Both of these reset sequences have the property that the current-to-frequency converter 32 repeatedly es tablishes its own zero level at a rate given by the rate of occurrence of RESET pulses. As a result, the converter 32 automatically nulls out the effects of varying offset voltages at its input at frequent intervals, allowing it to provide accurate operation over a dynamic range of l0 :l. If the operational amplifier 12 has a balanced input stage, then this nulling process forces the input to rest near ground potential, thus reducing leakage currents through diode 30, capacitor 24 and any other components connected to the input. Thus, the use of capacitive divider 13 to introduce the FEEDBACK CURRENT, together with a reset sequence which automatically compensates for varying amplifier offset voltages and forces the converter 32 input to remain near ground potential, permits accurate operation over a wide range of INPUT CURRENTS, which may be as small as 10 A, without external zeroing circuits or electrometer amplifiers.
Turning now to FIGS. 2, 3 and 4, one sees the details of the charge amplifier 11, the gated multivibrator 16, the charge pulser l5 and the capacitive divider 13 described above as they were implemented in one embodiment of this type of current-to-frequency converter. (FIG. 4 shows the relationship between FIGS. 2 and 3, which together constitute this embodiment.) In this case the current-generating device 10 is an ion chamber 9 with its 250-V bias supply 38 as used in radiation dosimetry. This ion chamber 9 is exposed to dose rates from 1 mR/min to 6000 R/min and has a sensitivity of about 3 X 10" A at l mR/min. Total exposures will range between 0.02 mR and 13 R, corresponding to input charges between 3.6 X l0 C and 2.4 X 10 C.
The current from ion chamber 9 enters the currentto-frequency converter 32 through a IO-MQ resistor 36. This resistor 36 limits the INPUT CURRENT in the event of an inadvertent ion-chamber 9 short circuit or arc to about 30 ;.:.A, which, because of the clamping action of diode 30 and capacitor 24, cannot damage the charge amplifier 11. Additionally, the BOO-us smoothing time constant caused by the 30-pF ion-chamber 9 and cable 47 capacitance and resistor 36 will hold the INPUT CURRENT below the O.l8-p.A full-scale value even if 50 pC were to be applied suddenly to the input. Thus, the input network will maintain the circuit within its linear operating range for such current spikes, as well as protecting it against arcs from the ion-chamber 9 or high-voltage supply 38, while producing an acceptable 0.3-ms time delay. It also will strongly attenuate any high-frequency ripple present on the 250-V supply 38.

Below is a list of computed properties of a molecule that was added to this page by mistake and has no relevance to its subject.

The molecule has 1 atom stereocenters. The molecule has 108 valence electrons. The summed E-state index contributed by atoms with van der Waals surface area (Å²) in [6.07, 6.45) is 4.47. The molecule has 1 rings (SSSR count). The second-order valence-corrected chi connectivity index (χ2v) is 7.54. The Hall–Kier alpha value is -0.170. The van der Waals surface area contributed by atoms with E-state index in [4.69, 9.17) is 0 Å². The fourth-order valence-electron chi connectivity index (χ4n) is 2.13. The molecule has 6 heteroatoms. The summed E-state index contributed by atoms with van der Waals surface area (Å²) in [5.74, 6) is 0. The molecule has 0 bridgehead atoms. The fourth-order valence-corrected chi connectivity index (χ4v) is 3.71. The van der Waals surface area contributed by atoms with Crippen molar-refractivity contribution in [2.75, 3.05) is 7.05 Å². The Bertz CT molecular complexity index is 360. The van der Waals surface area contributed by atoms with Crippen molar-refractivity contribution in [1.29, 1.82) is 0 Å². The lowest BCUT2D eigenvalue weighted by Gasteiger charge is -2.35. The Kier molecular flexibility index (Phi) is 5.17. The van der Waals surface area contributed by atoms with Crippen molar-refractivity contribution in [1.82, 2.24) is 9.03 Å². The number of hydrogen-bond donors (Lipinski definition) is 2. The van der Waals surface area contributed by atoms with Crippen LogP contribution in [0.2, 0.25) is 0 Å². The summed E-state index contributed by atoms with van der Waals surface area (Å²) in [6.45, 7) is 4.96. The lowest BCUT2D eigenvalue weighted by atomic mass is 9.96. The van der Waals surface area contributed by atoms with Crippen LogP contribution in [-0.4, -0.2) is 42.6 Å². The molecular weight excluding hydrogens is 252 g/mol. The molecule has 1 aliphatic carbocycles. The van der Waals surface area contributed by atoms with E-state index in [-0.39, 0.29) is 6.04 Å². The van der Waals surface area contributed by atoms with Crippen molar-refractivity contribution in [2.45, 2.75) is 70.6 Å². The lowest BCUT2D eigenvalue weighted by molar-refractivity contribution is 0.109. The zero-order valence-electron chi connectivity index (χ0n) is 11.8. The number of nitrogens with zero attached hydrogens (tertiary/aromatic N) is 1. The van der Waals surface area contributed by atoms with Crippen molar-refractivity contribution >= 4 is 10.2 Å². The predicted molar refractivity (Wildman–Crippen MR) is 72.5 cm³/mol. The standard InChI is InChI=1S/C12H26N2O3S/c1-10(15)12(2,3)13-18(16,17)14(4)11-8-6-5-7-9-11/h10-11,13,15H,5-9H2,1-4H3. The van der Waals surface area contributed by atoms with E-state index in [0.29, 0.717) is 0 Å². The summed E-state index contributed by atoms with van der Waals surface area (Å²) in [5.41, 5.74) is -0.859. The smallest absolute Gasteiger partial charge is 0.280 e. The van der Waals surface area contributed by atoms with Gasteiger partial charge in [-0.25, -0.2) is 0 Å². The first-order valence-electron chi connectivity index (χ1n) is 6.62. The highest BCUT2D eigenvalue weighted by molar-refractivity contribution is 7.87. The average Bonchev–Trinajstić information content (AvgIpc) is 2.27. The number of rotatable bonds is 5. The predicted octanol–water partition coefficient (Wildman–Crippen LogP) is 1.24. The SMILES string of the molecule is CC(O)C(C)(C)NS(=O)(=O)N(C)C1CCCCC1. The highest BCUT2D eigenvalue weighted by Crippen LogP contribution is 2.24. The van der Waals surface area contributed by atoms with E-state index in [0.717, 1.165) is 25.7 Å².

The INPUT CURRENT then enters the charge amplifier 11 with a transfer capacitance given approximately by the 0.25-pF value of the feedback capacitor 14. Except during the reset sequence when diode 30 conducts, this amplifier 11 functions as a standard charge-sensitive amplifier with capacitive feedback from the output to the inverting input. Because the overall feedback loop of the converter 32 contains the amplifier 11, its transfer capacitance needs to be only moderately stable and predictable.
In order to reduce input leakage current as much as possible, the input stage 34 of the operational amplifier 12, which provides the gain for the charge amplifier 1 l, is a dual MOSFET containing individual matched transistors 46 and 48. Because the current-to-frequency converter 32 automatically nulls out any voltage offsets during the reset sequence, the offset voltage of the charge amplifier 11 is not particularly critical. This advantage is indeed fortunate in that the threshold signal level of 3.6 x C represents a voltage of only 24 V across the 1500-pF capacitor 24 connected to the input. Because this voltage accuracy cannot be maintained using MOSFETs except for short periods of time, other configurations would require the complexity of automatic or manual zero-correcting circuits or range switches. Transistor 50, diode 52 and resistors 51, 53 and 54 provide a temperature-compensated operating current for the dual MOSFET 34.
An integrated-circuit or discrete-component amplifier 40 provides the necessary gain to obtain a closedloop rise time sufficiently fast to allow the charge amplifier 11 to respond on a pulse-by-pulse basis even when charge pulses are applied at a S-MHZ rate. Additionally, amplifier 40 maintains nearly equal voltages across resistors 42 and 44, balancing the drain currents of MOSFETs 46 and 48 for equal values for resistors 42 and 44. Proper choice of the values of resistors 51, 42 and 44 then allows the input stage 34 to operate with only a small gate-drain voltage. Because MOSFETs 46 and 48 are a matched pair, balancing their drain cur- 1 rents and voltages makes their gate-source voltages approximately equal, resulting in the input operating near ground potential.
With only small voltages across diode 30 or from gate to drain of MOSFET 46, one of the principal sources of input leakage current results from the finite resistance between the gate and the source and body of MOSFET 46. This resistance in one embodiment generally reaches 4 X 10 Q for MOSFET 46, producing an offset current of 1 X 1O- A for the typical 4-V gatesource potential. Furthermore, the use of a junction F ET connected as a diode provides a typical leakage resistance to ground at the input of 3 X 10 0, so long as the RESET signal is near +8-V, holding diode 31 out of conduction. This leakage conductance will dominate other leakagepaths at the input so long as the input charge pulser 15 into the charge amplifier 11. Each i pulse from the charge pulser 15 then contains 166 pC, :so that 36.6 fC reaches the charge-amplifier 11 input through capacitor 24. In response to each such pulse, the CHARGE SIGNAL at the output of the charge amplifier 11 will rise 91 mV owing to its 0.25-pF transfer capacitance.